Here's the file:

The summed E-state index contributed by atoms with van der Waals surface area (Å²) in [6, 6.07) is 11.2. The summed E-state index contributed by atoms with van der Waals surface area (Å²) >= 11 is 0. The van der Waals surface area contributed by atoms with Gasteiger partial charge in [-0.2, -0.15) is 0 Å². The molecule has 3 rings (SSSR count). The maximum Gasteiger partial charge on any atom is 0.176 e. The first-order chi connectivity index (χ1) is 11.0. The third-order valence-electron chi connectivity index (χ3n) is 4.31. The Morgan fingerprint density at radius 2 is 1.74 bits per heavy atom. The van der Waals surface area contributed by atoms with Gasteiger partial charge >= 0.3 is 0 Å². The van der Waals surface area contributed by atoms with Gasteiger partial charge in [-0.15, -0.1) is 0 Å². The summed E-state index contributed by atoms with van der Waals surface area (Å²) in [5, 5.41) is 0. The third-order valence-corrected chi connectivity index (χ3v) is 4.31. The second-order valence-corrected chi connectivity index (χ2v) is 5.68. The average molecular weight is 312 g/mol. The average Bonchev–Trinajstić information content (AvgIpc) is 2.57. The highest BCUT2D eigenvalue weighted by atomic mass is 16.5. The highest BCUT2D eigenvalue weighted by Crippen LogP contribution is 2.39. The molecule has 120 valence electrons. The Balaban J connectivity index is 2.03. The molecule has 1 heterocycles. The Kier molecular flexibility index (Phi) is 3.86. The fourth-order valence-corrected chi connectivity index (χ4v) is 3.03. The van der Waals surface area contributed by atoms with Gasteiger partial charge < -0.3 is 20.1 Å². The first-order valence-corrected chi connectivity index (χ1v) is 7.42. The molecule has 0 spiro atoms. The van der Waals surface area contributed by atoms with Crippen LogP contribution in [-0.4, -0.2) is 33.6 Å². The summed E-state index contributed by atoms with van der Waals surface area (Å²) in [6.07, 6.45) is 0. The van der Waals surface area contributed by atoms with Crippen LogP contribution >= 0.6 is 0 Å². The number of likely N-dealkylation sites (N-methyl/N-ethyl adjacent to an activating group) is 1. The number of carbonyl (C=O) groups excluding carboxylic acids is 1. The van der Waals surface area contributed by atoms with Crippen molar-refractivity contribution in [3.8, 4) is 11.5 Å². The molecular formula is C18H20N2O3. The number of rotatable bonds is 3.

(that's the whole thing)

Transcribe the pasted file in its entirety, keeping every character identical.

The summed E-state index contributed by atoms with van der Waals surface area (Å²) in [6, 6.07) is 11.2. The summed E-state index contributed by atoms with van der Waals surface area (Å²) >= 11 is 0. The van der Waals surface area contributed by atoms with Gasteiger partial charge in [-0.2, -0.15) is 0 Å². The molecule has 3 rings (SSSR count). The maximum Gasteiger partial charge on any atom is 0.176 e. The first-order chi connectivity index (χ1) is 11.0. The third-order valence-electron chi connectivity index (χ3n) is 4.31. The Morgan fingerprint density at radius 2 is 1.74 bits per heavy atom. The van der Waals surface area contributed by atoms with Gasteiger partial charge >= 0.3 is 0 Å². The van der Waals surface area contributed by atoms with Gasteiger partial charge in [-0.15, -0.1) is 0 Å². The summed E-state index contributed by atoms with van der Waals surface area (Å²) in [5, 5.41) is 0. The third-order valence-corrected chi connectivity index (χ3v) is 4.31. The second-order valence-corrected chi connectivity index (χ2v) is 5.68. The average molecular weight is 312 g/mol. The average Bonchev–Trinajstić information content (AvgIpc) is 2.57. The highest BCUT2D eigenvalue weighted by atomic mass is 16.5. The highest BCUT2D eigenvalue weighted by Crippen LogP contribution is 2.39. The molecule has 120 valence electrons. The Balaban J connectivity index is 2.03. The molecule has 1 heterocycles. The Kier molecular flexibility index (Phi) is 3.86. The fourth-order valence-corrected chi connectivity index (χ4v) is 3.03. The van der Waals surface area contributed by atoms with Gasteiger partial charge < -0.3 is 20.1 Å². The first-order valence-corrected chi connectivity index (χ1v) is 7.42. The molecule has 0 spiro atoms. The van der Waals surface area contributed by atoms with Crippen LogP contribution in [-0.4, -0.2) is 33.6 Å². The summed E-state index contributed by atoms with van der Waals surface area (Å²) in [6.07, 6.45) is 0. The van der Waals surface area contributed by atoms with Crippen LogP contribution >= 0.6 is 0 Å². The number of likely N-dealkylation sites (N-methyl/N-ethyl adjacent to an activating group) is 1. The number of carbonyl (C=O) groups excluding carboxylic acids is 1. The van der Waals surface area contributed by atoms with Crippen molar-refractivity contribution in [3.8, 4) is 11.5 Å². The molecular formula is C18H20N2O3. The number of rotatable bonds is 3.